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Girls playing sports is not about winning gold medals. It’s about self-esteem, learning to compete and learning how hard you have to work in order to achieve your goals.

Jackie Joyner-Kersee, member of the International Women’s Sports Hall of Fame, three-time Olympic Gold Medalist in track and field


The history of women and sport is one filled with both glorious achievements and debatable myths. We have seen women embrace physical activity as they entered higher educational institutions and participated in many sports from lawn bowling to gymnastics, eventually taking their place proudly in national and international competition in both winter and summer Olympic sports. We have also seen women limited in their participation by their role in society, like the “Bloomer Girls” baseball teams of the early 20th century who played professional baseball but only until the war years were over and men could once again “play the game.”

Myths related to understanding the differences between the sexes have also held women back from equal participation in sport. The first modern marathon Olympic race was held in 1896 with only male participants, as it was believed that women were not strong enough to complete a marathon and that the endurance would damage their reproductive organs. It took 88 years before women were allowed to participate in an Olympic marathon and rightly took their place in the 1984 Summer Olympics.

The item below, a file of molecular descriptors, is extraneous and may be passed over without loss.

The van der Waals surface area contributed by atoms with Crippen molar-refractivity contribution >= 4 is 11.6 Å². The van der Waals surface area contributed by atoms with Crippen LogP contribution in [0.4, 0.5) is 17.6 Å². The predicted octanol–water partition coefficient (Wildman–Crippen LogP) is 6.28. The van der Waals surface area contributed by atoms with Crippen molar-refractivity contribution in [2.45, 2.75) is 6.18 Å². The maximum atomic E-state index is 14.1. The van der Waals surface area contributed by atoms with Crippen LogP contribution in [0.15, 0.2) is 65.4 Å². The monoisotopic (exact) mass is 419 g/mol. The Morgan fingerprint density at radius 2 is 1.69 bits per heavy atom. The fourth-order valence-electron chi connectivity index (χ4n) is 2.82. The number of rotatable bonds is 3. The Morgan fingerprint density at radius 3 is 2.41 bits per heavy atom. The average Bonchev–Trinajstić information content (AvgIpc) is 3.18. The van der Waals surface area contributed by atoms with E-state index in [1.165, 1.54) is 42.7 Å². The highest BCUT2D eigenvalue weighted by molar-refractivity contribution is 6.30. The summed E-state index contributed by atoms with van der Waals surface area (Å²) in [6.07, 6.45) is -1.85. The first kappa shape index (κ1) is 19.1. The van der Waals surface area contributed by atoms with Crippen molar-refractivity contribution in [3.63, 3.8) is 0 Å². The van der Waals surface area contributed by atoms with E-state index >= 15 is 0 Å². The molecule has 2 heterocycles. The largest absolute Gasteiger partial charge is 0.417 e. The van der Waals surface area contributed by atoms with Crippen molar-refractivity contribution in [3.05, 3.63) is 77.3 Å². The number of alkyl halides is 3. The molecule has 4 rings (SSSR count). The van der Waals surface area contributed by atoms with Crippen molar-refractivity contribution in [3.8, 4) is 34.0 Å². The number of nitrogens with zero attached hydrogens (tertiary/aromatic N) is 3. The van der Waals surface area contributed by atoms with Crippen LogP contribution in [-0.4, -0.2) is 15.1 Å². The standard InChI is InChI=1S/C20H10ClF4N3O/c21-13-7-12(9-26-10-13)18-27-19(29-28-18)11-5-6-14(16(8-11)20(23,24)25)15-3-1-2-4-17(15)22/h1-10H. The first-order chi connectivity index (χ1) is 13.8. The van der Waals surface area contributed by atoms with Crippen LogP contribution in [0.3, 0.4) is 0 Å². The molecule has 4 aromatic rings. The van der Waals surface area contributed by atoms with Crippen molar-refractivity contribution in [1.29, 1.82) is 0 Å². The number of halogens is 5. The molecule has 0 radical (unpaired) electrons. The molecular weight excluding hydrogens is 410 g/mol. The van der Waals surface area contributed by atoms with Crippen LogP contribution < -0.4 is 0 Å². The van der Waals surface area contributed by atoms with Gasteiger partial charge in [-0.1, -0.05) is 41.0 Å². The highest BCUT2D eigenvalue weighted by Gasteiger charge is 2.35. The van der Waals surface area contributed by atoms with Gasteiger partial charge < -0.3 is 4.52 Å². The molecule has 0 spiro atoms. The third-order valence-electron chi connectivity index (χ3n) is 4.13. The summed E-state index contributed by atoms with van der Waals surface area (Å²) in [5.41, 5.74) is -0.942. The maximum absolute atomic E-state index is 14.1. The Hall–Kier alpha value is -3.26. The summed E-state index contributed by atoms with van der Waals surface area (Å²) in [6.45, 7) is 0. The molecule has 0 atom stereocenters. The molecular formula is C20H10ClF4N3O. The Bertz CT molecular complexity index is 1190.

Understanding women’s health requires an understanding of both sex and gender aspects of health:

  • Sex refers to the anatomical and physiological differences that characterize men and women.

  • Gender refers to the sociological, environmental, and psychological influences that affect a woman’s opportunities and access to sport and health services.

Sex and gender differences

Although differences exist between the sexes, there are far more similarities between men and women than between males and females in many other species.

Sex differences

Sex differences include anatomical and physiological characteristics such as female organs, smaller bone structure, hormonal differences, and body composition differences in fat and muscle mass. Sex characteristics contribute to differences in prevalence and incidence of injury or disease throughout the lifespan. Some physiological differences between the sexes from the female perspective in relation to exercise performance are shown in Table 43.1.

Table 43.1

Some physiological differences between the sexes from the female perspective in relation to exercise performance

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